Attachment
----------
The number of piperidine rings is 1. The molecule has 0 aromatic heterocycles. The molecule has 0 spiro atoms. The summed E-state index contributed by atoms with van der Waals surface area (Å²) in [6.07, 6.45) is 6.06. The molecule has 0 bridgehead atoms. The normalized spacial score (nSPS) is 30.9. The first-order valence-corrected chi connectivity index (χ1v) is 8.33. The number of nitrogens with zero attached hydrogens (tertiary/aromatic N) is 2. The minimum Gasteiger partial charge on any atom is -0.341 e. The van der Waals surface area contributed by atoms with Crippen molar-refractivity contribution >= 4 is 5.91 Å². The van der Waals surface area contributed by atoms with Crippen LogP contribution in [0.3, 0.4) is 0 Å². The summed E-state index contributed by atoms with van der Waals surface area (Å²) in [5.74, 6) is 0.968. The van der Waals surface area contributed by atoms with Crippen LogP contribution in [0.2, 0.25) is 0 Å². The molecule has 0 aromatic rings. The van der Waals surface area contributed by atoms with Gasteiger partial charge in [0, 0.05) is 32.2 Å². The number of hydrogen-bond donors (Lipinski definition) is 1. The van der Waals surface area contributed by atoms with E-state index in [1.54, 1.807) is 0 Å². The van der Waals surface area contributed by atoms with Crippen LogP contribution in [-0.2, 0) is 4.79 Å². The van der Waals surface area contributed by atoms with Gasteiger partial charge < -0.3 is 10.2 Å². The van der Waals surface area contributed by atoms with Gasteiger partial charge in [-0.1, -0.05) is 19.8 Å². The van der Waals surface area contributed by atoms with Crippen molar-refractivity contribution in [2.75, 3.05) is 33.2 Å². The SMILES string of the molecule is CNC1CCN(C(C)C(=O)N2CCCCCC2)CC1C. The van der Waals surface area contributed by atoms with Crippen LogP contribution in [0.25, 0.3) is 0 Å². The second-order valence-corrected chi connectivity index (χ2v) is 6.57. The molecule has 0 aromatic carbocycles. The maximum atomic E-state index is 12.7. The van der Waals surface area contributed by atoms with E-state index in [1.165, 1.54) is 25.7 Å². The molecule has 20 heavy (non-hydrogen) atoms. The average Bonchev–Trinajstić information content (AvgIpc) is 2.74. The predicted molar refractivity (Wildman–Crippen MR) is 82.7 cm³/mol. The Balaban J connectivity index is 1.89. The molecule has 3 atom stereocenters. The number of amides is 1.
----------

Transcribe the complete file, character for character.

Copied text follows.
The number of piperidine rings is 1. The molecule has 0 aromatic heterocycles. The molecule has 0 spiro atoms. The summed E-state index contributed by atoms with van der Waals surface area (Å²) in [6.07, 6.45) is 6.06. The molecule has 0 bridgehead atoms. The normalized spacial score (nSPS) is 30.9. The first-order valence-corrected chi connectivity index (χ1v) is 8.33. The number of nitrogens with zero attached hydrogens (tertiary/aromatic N) is 2. The minimum Gasteiger partial charge on any atom is -0.341 e. The van der Waals surface area contributed by atoms with Crippen molar-refractivity contribution >= 4 is 5.91 Å². The van der Waals surface area contributed by atoms with Crippen LogP contribution in [0.3, 0.4) is 0 Å². The summed E-state index contributed by atoms with van der Waals surface area (Å²) in [5.74, 6) is 0.968. The van der Waals surface area contributed by atoms with Crippen LogP contribution in [0.2, 0.25) is 0 Å². The molecule has 0 aromatic rings. The van der Waals surface area contributed by atoms with Gasteiger partial charge in [0, 0.05) is 32.2 Å². The number of hydrogen-bond donors (Lipinski definition) is 1. The van der Waals surface area contributed by atoms with E-state index in [1.54, 1.807) is 0 Å². The van der Waals surface area contributed by atoms with Crippen LogP contribution in [-0.2, 0) is 4.79 Å². The van der Waals surface area contributed by atoms with Gasteiger partial charge < -0.3 is 10.2 Å². The van der Waals surface area contributed by atoms with Gasteiger partial charge in [-0.1, -0.05) is 19.8 Å². The van der Waals surface area contributed by atoms with Crippen molar-refractivity contribution in [2.75, 3.05) is 33.2 Å². The SMILES string of the molecule is CNC1CCN(C(C)C(=O)N2CCCCCC2)CC1C. The van der Waals surface area contributed by atoms with Crippen LogP contribution in [0.25, 0.3) is 0 Å². The second-order valence-corrected chi connectivity index (χ2v) is 6.57. The molecule has 0 aromatic carbocycles. The maximum atomic E-state index is 12.7. The van der Waals surface area contributed by atoms with E-state index in [1.165, 1.54) is 25.7 Å². The molecule has 20 heavy (non-hydrogen) atoms. The average Bonchev–Trinajstić information content (AvgIpc) is 2.74. The predicted molar refractivity (Wildman–Crippen MR) is 82.7 cm³/mol. The Balaban J connectivity index is 1.89. The molecule has 3 atom stereocenters. The number of amides is 1.